Do you switch off when it comes to computers?
East Devon residents talk about their computer skills.
Surfing the web is now as familiar as watching the television to Herald readers.
However, not all our readers have embraced the digital age and some say they still prefer life without computers - but only sometimes.
A new internet cafe scheme could be rolled out in Honiton where young volunteers will be helping pensioners to boot up their skills on a new inter-generation platform.
The project, which is still in the planning stage, is being put forward by the Devon Youth Service and will be based at Honiton Youth Centre, starting in January.
You may also want to watch:
Lee Paley, 35, said: “I use computers daily – probably about eight hours a day, five days a week.
“It is vital to use computers in my business.
- 1 Honiton's Freya gets the chop for the Little Princess Trust
- 2 Parent+ Support Hub receives special thanks from Co-op
- 3 Virtual start to 2021 season for Axe Valley Runners
- 4 New contractors to roll out fibre broadband across South West
- 5 "Whoever you are, the county council will almost certainly play some role in your everyday life"
- 6 Devon Young Farmers discuss the challenges of farm succession
- 7 Deal struck on Cranbrook town centre
- 8 Grassroots sport under the Lords microscope
- 9 'Think twice' before leaving home asks Devon health chief
- 10 How would you feel about giving up your car?
“If I was not able to use a computer I would not be able to do my job.
“If people would like to start using computers most of the help is online.
“I think starting up a youth caf� with teenagers to help elderly people learn how to use computers would be a good idea.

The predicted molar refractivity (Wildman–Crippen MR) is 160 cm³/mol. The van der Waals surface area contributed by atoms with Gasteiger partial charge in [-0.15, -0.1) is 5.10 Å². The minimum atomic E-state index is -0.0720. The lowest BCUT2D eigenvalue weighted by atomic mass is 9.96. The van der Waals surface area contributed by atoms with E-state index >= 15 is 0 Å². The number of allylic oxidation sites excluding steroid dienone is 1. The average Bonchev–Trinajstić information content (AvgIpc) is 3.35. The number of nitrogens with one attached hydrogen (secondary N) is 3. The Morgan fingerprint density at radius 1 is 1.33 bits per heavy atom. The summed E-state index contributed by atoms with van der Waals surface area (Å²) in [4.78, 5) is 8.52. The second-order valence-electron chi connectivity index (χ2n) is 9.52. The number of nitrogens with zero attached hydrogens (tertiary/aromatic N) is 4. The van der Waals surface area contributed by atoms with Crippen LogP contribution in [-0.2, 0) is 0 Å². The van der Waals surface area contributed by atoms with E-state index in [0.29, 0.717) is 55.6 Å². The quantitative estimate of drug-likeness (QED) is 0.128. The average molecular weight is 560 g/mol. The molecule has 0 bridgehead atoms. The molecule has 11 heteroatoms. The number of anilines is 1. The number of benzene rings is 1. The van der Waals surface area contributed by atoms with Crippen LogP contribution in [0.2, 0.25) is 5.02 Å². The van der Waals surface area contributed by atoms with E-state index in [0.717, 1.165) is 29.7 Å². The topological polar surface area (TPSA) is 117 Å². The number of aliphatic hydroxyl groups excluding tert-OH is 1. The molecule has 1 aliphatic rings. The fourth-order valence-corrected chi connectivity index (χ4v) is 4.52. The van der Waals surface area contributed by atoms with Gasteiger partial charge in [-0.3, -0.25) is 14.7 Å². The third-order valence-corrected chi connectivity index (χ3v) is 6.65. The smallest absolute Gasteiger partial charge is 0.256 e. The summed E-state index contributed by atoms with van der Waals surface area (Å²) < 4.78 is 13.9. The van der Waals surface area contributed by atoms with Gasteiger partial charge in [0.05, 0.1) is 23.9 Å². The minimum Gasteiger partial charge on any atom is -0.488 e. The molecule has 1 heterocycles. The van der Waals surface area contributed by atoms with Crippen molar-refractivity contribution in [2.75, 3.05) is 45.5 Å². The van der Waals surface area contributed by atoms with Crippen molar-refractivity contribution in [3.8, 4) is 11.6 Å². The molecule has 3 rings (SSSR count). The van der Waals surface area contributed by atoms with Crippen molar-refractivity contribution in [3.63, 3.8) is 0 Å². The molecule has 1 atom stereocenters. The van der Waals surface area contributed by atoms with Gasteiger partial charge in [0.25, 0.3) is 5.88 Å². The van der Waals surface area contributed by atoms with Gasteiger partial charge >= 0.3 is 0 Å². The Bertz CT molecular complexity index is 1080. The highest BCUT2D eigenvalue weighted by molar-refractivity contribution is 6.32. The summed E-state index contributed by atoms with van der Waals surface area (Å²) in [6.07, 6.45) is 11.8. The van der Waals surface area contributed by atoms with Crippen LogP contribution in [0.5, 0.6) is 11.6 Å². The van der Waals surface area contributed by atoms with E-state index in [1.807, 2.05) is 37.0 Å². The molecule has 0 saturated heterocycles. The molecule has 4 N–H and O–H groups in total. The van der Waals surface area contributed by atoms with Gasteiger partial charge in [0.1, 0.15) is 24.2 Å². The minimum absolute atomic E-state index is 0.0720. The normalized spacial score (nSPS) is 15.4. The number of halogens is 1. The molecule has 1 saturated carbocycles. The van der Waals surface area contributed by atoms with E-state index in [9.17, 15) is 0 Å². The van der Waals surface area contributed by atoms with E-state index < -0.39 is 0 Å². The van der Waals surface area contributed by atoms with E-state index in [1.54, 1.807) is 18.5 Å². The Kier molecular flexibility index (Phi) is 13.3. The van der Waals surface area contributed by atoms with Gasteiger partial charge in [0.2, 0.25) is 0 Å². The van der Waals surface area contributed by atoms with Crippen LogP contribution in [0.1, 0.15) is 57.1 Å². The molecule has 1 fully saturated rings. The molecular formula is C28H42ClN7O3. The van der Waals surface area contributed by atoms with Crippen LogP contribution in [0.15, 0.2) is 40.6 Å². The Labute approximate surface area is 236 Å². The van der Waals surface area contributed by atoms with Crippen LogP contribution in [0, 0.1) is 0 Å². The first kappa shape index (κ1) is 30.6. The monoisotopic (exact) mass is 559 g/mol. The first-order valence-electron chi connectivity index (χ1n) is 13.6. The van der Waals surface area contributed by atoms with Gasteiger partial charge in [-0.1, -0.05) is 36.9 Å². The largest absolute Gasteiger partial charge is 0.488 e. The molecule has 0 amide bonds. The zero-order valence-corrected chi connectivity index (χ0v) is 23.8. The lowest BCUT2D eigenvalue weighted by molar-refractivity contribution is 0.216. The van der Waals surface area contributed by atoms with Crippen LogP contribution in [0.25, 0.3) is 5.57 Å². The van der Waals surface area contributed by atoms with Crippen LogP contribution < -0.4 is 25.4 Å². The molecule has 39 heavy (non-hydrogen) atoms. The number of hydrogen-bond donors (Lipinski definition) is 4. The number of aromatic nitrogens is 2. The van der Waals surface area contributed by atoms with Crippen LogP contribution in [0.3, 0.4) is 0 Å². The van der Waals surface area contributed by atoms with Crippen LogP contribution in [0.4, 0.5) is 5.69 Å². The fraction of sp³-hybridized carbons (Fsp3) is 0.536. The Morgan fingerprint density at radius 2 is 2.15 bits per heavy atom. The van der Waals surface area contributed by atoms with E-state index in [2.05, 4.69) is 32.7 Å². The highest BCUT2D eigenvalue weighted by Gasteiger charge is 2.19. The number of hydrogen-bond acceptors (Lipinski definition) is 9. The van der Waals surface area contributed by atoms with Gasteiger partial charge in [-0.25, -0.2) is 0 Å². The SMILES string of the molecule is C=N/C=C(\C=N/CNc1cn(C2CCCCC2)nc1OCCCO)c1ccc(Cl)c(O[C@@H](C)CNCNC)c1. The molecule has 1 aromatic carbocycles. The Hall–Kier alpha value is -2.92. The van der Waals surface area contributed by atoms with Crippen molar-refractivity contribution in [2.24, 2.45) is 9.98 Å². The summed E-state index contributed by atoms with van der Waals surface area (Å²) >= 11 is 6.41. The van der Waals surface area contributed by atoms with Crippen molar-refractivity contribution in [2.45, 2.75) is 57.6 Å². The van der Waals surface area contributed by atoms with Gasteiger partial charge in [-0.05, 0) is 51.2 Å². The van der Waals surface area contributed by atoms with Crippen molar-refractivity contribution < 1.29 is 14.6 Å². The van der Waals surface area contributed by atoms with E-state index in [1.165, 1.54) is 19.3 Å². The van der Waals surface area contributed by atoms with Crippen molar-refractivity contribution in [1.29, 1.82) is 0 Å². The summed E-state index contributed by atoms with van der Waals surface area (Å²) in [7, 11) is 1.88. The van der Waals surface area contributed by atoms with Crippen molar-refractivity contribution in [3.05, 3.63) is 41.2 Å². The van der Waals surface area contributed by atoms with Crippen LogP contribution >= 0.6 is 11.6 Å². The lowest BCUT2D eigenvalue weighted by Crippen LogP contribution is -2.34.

“There seems to be a lot of internet cafes for people who have not got a computer at home.
“The way things are going, it would probably be a benefit for people who can’t use computers.”
Craig Godwin, 32, of Fenny Bridges, said: “I try not to use computers if I can help it – I’m just not that technically minded.
“I think we do rely too much on computers – I would rather write a hand-written letter.
“A youth caf� to teach computer skills would be a good idea, especially for older people.
“It would be brilliant for those who don’t like using computers.
“My five-year-old son knows more than I do on computers.
“There should be some help - especially for older people - to help them use computers. When the weather is bad and we can’t get into Honiton, we have to rely on computers to get our shopping.”
Mike Bond, 67, of Honiton, said: “Me and computers don’t get on – I’m a hands-on man.
“I just haven’t got the patience to sit and fiddle with these things.
“We do rely on computers too much; people just sit there and don’t know what is really going on in the world.
“I suppose it would be a good idea for people who are interested in learning how to use computers.
“I don’t think it would be for me.”
John Manley, 86, of Honiton, said: “I’ve got a computer myself, but I don’t use it a lot - my family do.
“I use it to play games.
“I’ve had a bit of experience using computers as a liaison officer, so I know a little bit about them.”
Valerie Mitchell, 66, said: “I’m a novice computer user.
“I cannot get my Facebook to work – I keep getting messages through.
“Communication-wise, I use email a lot.
“I think we do rely on computers too much.
“I’ve been in the supermarket before where they have had to close the shop because their computers weren’t working.
“There are a lot of classes on offer.
“A youth cafe to teach older people to use computers would be a good idea.
“I have to go to my grandchildren for help.
“I quite like using computers, but my husband won’t touch them.”